PM: It took a while, but you did get to write that song for him.

AP: I did.. At first I didn’t want it to be like a… I don’t know if you’ve had anyone really close in your life pass away?

PM: Both my parents are still here, thank God.

AP: Okay. When it happened, at first all you can feel or access, I think, is that grief when they’re gone and not here. Then after a while, you start to remember them in things they loved and in memories, and that’s where they live and where he lived. For me, when I started writing, suddenly that idea came to me, and that’s where I see him. Everywhere. When I’m on trips I see us singing together in that car. That’s where he lives after he’s gone. So, it’s kind of a beautiful place to put him so he can keep living in a song.

PM: And that never goes away once you’ve put it in a song, it’s just always there.

AP: Absolutely. I had different pub (publishing) deals here for years and was doing the co-write thing. So, I did the thing with targeting. “Let’s try and get a cut with this one or that,” but when I started writing by myself, doing solo writes, which that one is, and all the new stuff is, I was just writing because it needed to be written for me. I was never like, “Oh, this is too personal or too much my story, and I don’t know if people are gonna relate.”

PM: It was probably easier to get it by writing solo.

AP: It was. What was amazing was when people heard that, or when I went out to play shows, actually the stuff that was the most personal, was the the stuff more people connected with. More people came up and said, “My dad, that’s my dad in that song,” and they’re crying.

PM: Isn’t that something?

AP: Yeah, it was kind of eye-opening.

PM: What you thought was really personal, more people connected with.

AP: Yeah, it was more people’s stories than I thought, you know? Even if they didn’t drive a Cadillac there was something about that song that people connected with and saw their dad in, or someone they lost.

PM: So, all those years of really trying to figure it out, and all you needed to do was sit down and write it by yourself.

Video courtesy of Andrea Pearson and YouTube

AP: I know it. It’s wild. One of my co-writing buddies, Jimmy Melton, who I love, he’s such a great lyricist, he said that to me one time. Something about when he started just writing what was real and not writing for cuts, not writing for targets, those were the songs that wound up getting picked up. It surprised him because he wasn’t intending for that to happen.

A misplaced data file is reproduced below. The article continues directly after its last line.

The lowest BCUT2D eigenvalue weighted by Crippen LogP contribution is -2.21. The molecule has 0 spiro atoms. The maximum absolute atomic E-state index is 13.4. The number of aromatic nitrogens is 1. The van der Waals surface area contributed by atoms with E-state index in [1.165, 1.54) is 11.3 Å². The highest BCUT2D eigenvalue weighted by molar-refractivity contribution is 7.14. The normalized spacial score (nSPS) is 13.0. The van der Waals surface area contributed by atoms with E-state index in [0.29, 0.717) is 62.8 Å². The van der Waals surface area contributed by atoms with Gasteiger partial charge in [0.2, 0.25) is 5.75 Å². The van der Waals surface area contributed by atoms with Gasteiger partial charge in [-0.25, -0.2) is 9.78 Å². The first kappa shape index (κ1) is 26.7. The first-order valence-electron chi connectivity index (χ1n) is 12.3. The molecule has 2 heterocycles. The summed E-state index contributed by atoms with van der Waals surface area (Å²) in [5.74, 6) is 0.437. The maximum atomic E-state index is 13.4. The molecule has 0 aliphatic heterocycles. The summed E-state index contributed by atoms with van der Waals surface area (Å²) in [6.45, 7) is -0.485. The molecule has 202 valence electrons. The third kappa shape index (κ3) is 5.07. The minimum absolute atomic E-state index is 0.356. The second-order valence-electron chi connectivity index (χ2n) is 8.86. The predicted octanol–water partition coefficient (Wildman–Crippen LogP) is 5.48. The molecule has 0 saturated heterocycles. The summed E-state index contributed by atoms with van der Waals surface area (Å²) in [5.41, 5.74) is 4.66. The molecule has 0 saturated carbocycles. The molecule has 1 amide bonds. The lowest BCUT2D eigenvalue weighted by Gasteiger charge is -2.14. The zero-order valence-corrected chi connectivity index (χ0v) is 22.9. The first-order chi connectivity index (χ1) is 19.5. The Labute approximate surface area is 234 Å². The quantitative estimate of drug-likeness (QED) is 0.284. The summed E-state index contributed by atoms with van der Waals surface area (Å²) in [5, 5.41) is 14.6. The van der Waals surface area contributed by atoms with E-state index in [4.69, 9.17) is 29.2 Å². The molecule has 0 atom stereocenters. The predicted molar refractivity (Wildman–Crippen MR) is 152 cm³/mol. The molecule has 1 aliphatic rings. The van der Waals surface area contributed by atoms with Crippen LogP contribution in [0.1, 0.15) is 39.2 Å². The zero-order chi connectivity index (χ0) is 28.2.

PM: Rather than sit down and write a song about this (something you’re directed to write about).

AP: Usually it’s like, “Well, we need to write a positive, uptempo for so-and-so, because they’re cuttin’ right now, but let’s make sure that it appeals either way so a female can cut it or a male, or then, even a group. So, then it’s like you water it down so much you’ve just got this “ehhh…” But it does work, but you know, not for me anyway.

PM: There are some people that say they can’t write like that. They can’t write that assembly line writing. They can’t do it.

AP: Right, yeah. I know!

PM: I believe on of the best quotes that I heard about that was from Travis Meadows. I’m paraphrasing, but he said something like, “They would tell me to come in at 10:00 on a Thursday, and we’re gonna write a song about a truck for this guy who’s ready to record an album, and I can’t write like that.”

AP: No, he totally couldn’t, and he’s actually one of the ones, I did some shows with him on the road in California and that’s the first time I got to experience him live. I was just floored, and I got that record from him, Killin’ Uncle Buzzy, and I wore that thing out. My favorite song on that one was “Grown up Clothes.” It’s so real. Then I looked and that was a solo write. Then I started to look at some of my favorite songs and there are so many that are solo writes, and I went, “Oh, I think I’m connecting with something here that’s maybe a little more personal. I think you might only be able to get to it if you were in your own experience in your mind.” For someone to jump on board and get into that movie in your head if it’s really that personal, it might not work as well. So, yeah, it’s really cool. I love Travis though, he’s like, amazing.

Video (audio) courtesy of Travis Meadows and YouTube

PM: He’s the realest of the real deals, I think. So, tell me about your school age life. What were you doing, say, elementary through high school? Were you getting into music at that point in time?

AP: I hated doing music in school (laughs). Yeah. I was in band because we had to be in sixth, seventh and eighth. So, I wanted to play the cool instruments, so I was a drummer.

PM: And it wasn’t your thing?

AP: No, I loved it. I loved playing the drums, and I played the tuba which was kinda weird. I played the trombone, but I wanted, like, this is so funny, but I’ve always been, I’m the baby of the family, the baby of five. When I was younger, I was kind of a tomboy and I just wanted to do something that wasn’t a typical “girl” thing. I wanted to do the “guy” thing.

PM: Like, you didn’t want to go play the violin?